American River 1904

Adelaide Observer (SA : 1843 - 1904), Saturday 20 February 1904, page 37


—Our Most Neglected Holiday Resort.—

[By our Special Reporter.]

Panoramic view of the entrance to American River, Kangaroo Island [PRG 280/1/4/144] 1906. SLSA

Considering that in many respects American River has unrivalled attractions as a holiday resort it is the most neglected spot in South Australia. How many people have sampled the charms of this inlet of the sea which almost cuts Kangaroo Island in two near its Hog Bay end? A one-armed man could count the regular annual visitors on his fingers without being reminded of his affliction. The organization of a party even in the best-informed circles must be preceded by a lesson in the geography of our own front door, for the ignorance concerning even the locality of this beautiful resort is widespread and quite surprising. Further difficulties will present themselves, because the exploiting of American River means an absence from Adelaide of at least nine days, and, for complete satisfaction, 16 days. How indispensable everybody is when the application for 16 days' leave goes in! How finely the labour supply is cut! And so American River remains unknown and unappreciated by the very people who yearn for a change of holiday scenes. Sixty years ago somebody was groaning over the neglect above referred to, for in The Adelaide Observer of September 23, 1844, appeared the following:

"Kangaroo Island is nearly divided in two by American River. A neck of land about a mile across separates it from the Southern Ocean. The river affords a perfectly safe harbour in all winds, and for vessels of the largest size. This is reported on the information of Mr. Dowsett, of the Jane Flaxman, who expressed his surprise that this admirable harbour, so easily accessible, and so important to vessels in the neighbouring setlle in case, of a gale, was not better known. Close to Morrison's Point several whales have been seen, which is a good proof of deep water. At this point there is a most extraordinary echo which distinctly reverberates sounds four or five times."

The reference to whales in the foregoing paragraph lets in here a word or two concerning the nomenclature of the locality. American River received its name from the American seafaring men who in the early days exploited the whale fisheries in the vicinity. Its entrance is marked by two bold heads 10 or 12 miles apart. Kangaroo Head was so named because of the large number of kangaroos which once roamed there, while Ballast Head is distorted from Bellows Head, so called by a late sea captain who experienced a severe blow in the neighbouring waters. Our small party were fortunate in leaving Adelaide for the cool and inviting shades of American River at a time when the summer was entering upon the period of what up till then had proved to be its greatest severity. The thoughts of the people at the time were probably matched by Rossiter Johnson's lines:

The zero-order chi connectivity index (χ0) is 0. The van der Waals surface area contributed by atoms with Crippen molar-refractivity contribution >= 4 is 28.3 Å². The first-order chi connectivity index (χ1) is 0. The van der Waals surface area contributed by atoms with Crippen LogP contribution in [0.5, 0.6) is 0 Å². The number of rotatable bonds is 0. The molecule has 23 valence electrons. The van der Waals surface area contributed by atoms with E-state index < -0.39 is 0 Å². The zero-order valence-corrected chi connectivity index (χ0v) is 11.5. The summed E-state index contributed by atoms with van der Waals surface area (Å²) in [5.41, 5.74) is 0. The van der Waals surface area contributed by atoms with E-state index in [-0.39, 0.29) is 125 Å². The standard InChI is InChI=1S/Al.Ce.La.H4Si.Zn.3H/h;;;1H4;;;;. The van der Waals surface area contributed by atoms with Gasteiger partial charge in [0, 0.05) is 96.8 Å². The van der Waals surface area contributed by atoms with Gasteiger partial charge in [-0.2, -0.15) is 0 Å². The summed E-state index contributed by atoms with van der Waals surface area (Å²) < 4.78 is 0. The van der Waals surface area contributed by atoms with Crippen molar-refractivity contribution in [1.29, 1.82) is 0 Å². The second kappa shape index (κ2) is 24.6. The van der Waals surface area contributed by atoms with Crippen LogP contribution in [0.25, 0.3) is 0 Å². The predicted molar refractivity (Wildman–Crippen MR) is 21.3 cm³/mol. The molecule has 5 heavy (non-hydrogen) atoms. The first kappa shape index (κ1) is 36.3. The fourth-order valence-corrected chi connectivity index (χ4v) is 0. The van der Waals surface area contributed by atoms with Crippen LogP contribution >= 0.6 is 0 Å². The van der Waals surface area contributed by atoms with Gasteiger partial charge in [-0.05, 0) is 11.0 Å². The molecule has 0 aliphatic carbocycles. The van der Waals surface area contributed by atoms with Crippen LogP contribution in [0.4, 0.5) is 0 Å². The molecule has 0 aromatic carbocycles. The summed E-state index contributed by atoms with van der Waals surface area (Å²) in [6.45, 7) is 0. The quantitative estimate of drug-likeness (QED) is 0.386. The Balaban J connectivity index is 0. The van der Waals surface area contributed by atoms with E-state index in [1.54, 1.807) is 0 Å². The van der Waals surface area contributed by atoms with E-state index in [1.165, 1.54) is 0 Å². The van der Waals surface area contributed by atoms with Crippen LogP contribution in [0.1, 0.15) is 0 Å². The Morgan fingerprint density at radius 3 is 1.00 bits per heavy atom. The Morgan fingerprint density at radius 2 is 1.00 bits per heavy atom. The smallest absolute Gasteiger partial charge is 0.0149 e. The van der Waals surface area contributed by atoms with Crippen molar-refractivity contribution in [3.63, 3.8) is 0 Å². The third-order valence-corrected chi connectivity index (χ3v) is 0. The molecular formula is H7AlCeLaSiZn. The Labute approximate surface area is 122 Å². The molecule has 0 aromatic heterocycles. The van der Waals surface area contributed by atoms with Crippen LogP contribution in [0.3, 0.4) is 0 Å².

Oh, that this cold world was twenty times colder;
(That's irony red-hot, it seemeth to me);
Oh, for a turn of its dreadful cold shoulder,
Oh, what a comfort an ague would bel

—For Men Only.—

I will not discourage possible visitors to this end of Kangaroo Island by making more than passing reference to the shortcomings of the steamer service and to the high tariff—£1 return and 6/ extra for meals. It is only the urbanity of the officers on board which makes that part of the trip sufferable at all, and the competition which is promised shortly may have the effect of improving matters. However, the troubles in this respect are all over so soon as Nils Ryberg's sailing boat comes along side the steamer to take off the occasional passengers for American River. Mr. Ryberg is a Swedish fisherman who speaks English well, and is the only person who caters for holiday makers. There are no hotels for many miles around, and the virgin dark-green scrub has been disturbed only here and there by orchardists and barley growers, who have carried on successful cultivation for many years. Barley of various kinds does particularly well on the island, but the numerous followers of the Rev. J. A. Dowie settled here steadfastly refuse to grow the malting variety.

The national expenditure at American River is almost confined to the provision of a couple of buoys which mark the centre of the channel, and such is the peacefulness of the surroundings that the undisturbed cormorants will soon have completed the transformation of the buoys into floating guano tips. Having in view the fact that trade has not warranted much further public expenditure, the newcomer must not be surprised if the hardy Norseman who takes him in hand from the steamer eventually sets him on shore by pick-a-back means, for unless the tide is high the cutter's dingy is unable to come alongside the little stone landing which some hardworking yachtsmen built several years ago. For the same reason ladies cannot be admitted to American River with any degree of comfort. It is essentially a place of exclusion for men. The late Sir R. R. Torrens, of Real Property Act fame, used to pay it an annual visit, because, according to the statement of a close friend, the sweetest wallabies and the fattest iguanas were to be found there.

—Shells, Fish, and Fruit.—